Since time immemorial, the general public has only been privy to the listing price of real estate. If you were curious about a house and what it sold for, either a real estate agent or brokerage would provide the information, or you could access the information from Teranet or the local land registry office for a nominal fee. That was then.
As of last month, the Supreme Court denied the Toronto Real Estate Board (TREB) an appeal to keep sales data private amongst its members; agreeing with the Competition Bureau’s 2011 statement that privatizing sales data impedes competition and innovation. This means TREB is required to grant myself and fellow realtors the option to publish sale prices in places other than MLS. For example, this could include brokerage and personal websites that are password protected. As we work through this change I’m confident that password protection will go by the wayside.
Despite the ruckus this policy change caused for TREB, the implications for consumers aren’t as substantial as you may expect. In my eyes, the legislation does not change how real estate agents should conduct business. In the interest of transparency, I would expect most agents have been providing their clients with this information, all along. Good agents should provide a full analysis on a property, including past sales on both the property of interest and the neighbourhood, as well as the number of times the house was listed (including prices, and whether the property was ever flipped).
By this logic, access to historical data about a property will only benefit consumers who are weary of their realtors intentions and want to self-validate, or those who have chosen to forgo working with an agent altogether. While there are numerous tools that aim to facilitate an agent-less real estate transaction, this remains something I advise against – and not because it’s my line of work.
More importantly, historical sales data is just that, historical data. In a market of buyers and sellers, the previous sale price isn’t the only thing to dictate future purchases. As per the basic economic formula, supply and demand play a substantial role when it comes to price. In many ways, using a past sale price as a basis for determining an offer is like asking a prospective employee about their previous earnings to benchmark their worth to your company today. This is a big no-no.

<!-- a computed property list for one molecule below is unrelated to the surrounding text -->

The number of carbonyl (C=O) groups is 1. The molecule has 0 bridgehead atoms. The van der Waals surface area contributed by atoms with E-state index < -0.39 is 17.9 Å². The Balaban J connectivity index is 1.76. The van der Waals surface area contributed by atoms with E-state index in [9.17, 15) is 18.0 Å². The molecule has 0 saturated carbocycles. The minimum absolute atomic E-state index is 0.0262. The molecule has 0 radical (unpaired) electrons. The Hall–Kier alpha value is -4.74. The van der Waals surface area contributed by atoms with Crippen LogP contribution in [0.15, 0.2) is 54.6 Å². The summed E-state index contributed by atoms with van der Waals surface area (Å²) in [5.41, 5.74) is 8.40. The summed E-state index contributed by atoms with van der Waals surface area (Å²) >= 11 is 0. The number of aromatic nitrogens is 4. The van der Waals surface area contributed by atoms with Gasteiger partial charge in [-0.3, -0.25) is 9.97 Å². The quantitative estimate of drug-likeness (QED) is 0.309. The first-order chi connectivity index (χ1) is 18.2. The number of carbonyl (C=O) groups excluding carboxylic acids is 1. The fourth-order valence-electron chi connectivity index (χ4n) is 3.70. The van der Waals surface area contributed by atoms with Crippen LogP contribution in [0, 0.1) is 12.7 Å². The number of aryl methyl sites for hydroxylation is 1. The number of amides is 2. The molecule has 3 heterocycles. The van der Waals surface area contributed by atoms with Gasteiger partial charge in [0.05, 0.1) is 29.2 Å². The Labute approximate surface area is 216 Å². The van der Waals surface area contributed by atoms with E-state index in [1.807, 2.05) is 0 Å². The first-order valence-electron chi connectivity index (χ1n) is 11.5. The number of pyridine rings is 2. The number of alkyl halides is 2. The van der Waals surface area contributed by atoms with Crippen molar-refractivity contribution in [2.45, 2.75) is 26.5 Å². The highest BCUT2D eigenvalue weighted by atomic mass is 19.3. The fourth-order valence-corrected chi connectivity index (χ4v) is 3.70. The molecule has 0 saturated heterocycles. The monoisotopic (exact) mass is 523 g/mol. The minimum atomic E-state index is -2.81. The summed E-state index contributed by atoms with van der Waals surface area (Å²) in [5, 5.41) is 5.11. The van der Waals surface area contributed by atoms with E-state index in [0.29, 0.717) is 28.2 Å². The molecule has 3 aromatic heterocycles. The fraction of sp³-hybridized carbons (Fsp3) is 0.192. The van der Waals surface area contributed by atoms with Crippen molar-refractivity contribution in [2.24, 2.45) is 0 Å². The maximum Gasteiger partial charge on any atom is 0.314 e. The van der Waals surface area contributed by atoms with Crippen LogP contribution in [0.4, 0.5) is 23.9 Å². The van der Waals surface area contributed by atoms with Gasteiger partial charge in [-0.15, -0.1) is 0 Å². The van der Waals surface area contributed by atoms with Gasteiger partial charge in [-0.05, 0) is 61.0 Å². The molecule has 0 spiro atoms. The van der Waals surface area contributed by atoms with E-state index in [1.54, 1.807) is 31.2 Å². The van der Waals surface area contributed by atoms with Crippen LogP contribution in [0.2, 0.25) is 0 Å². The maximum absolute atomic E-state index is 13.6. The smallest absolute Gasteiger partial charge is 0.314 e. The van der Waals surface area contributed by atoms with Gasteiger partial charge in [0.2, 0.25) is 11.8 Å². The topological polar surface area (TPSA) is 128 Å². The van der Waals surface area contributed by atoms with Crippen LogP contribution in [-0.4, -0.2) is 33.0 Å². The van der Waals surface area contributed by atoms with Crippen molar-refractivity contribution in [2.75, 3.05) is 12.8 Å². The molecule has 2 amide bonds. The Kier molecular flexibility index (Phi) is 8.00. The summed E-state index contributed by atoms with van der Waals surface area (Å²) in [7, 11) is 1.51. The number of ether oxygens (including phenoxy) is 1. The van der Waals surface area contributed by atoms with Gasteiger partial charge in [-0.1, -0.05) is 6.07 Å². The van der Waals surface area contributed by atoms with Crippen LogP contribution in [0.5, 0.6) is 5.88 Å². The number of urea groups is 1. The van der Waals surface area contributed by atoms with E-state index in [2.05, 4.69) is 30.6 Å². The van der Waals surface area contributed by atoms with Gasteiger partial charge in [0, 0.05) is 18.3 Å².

Where the reversal of TREBs policy may get interesting is the process by which consumers choose an agent. In my niche, many clients are brought to me by referral from past clients and friends. That said, I can understand how the ability to pseudo-publish sales data opens the door for more creative and boastful marketing that may sway potential clients in one way or another.
For example, an agent who constantly showcases headlines of “Sold for $100K over asking!” may be perceived as a better agent than someone who sells just as many properties but doesn’t advertise the sale price. I urge you to take this with a grain of salt. Why does this agent consistently oversell? Is it because he or she is blatantly underpricing the property? Is this necessarily a better strategy than the agent who is overpricing properties that sell for under asking, but still arguably a great price?
A great real estate agent provides tremendous value, but, remember that like all markets, there is a degree of luck in real estate. The best way to ensure you’re working with a great agent is to get to know him or her before signing an agreement. How does he work? What can she provide in terms of marketing and consultation? Has he sold properties similar to yours? What do her clients have to say? If you think a testimonial sounds too happy-go-lucky, ask the agent to connect you with a past client directly.
Despite the initial fuss about the ruling to make sales price data slightly more accessible to the public, I don’t expect we’ll see any substantial change to Toronto real estate prices or processes. What do you think?